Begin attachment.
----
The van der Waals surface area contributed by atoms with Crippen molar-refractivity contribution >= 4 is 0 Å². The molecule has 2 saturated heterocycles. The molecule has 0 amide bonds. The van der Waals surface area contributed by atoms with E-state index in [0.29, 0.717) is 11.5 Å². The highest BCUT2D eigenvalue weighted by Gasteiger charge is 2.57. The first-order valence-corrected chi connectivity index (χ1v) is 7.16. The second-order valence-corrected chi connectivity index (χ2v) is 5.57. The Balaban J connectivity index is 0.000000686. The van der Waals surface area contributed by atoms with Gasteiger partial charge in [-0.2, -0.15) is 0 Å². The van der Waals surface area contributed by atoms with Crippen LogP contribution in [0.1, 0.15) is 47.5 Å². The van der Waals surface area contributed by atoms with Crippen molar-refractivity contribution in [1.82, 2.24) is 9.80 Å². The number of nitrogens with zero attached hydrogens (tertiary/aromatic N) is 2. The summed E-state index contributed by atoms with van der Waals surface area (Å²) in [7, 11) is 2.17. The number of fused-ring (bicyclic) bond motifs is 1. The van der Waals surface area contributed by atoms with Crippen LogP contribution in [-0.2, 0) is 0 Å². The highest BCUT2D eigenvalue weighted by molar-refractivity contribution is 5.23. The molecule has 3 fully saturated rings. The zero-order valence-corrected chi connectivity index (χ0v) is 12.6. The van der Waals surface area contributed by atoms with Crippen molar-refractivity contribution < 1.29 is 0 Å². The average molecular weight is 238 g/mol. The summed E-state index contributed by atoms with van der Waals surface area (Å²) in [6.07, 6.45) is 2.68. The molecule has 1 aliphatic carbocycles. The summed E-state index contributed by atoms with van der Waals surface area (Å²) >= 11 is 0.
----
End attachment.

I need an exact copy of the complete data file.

The van der Waals surface area contributed by atoms with Crippen molar-refractivity contribution >= 4 is 0 Å². The molecule has 2 saturated heterocycles. The molecule has 0 amide bonds. The van der Waals surface area contributed by atoms with E-state index in [0.29, 0.717) is 11.5 Å². The highest BCUT2D eigenvalue weighted by Gasteiger charge is 2.57. The first-order valence-corrected chi connectivity index (χ1v) is 7.16. The second-order valence-corrected chi connectivity index (χ2v) is 5.57. The Balaban J connectivity index is 0.000000686. The van der Waals surface area contributed by atoms with Gasteiger partial charge in [-0.2, -0.15) is 0 Å². The van der Waals surface area contributed by atoms with Crippen LogP contribution in [0.1, 0.15) is 47.5 Å². The van der Waals surface area contributed by atoms with Crippen molar-refractivity contribution in [1.82, 2.24) is 9.80 Å². The number of nitrogens with zero attached hydrogens (tertiary/aromatic N) is 2. The summed E-state index contributed by atoms with van der Waals surface area (Å²) in [7, 11) is 2.17. The number of fused-ring (bicyclic) bond motifs is 1. The van der Waals surface area contributed by atoms with Crippen LogP contribution in [-0.2, 0) is 0 Å². The highest BCUT2D eigenvalue weighted by molar-refractivity contribution is 5.23. The molecule has 3 fully saturated rings. The zero-order valence-corrected chi connectivity index (χ0v) is 12.6. The van der Waals surface area contributed by atoms with Crippen molar-refractivity contribution < 1.29 is 0 Å². The average molecular weight is 238 g/mol. The summed E-state index contributed by atoms with van der Waals surface area (Å²) in [6.07, 6.45) is 2.68. The molecule has 1 aliphatic carbocycles. The summed E-state index contributed by atoms with van der Waals surface area (Å²) >= 11 is 0.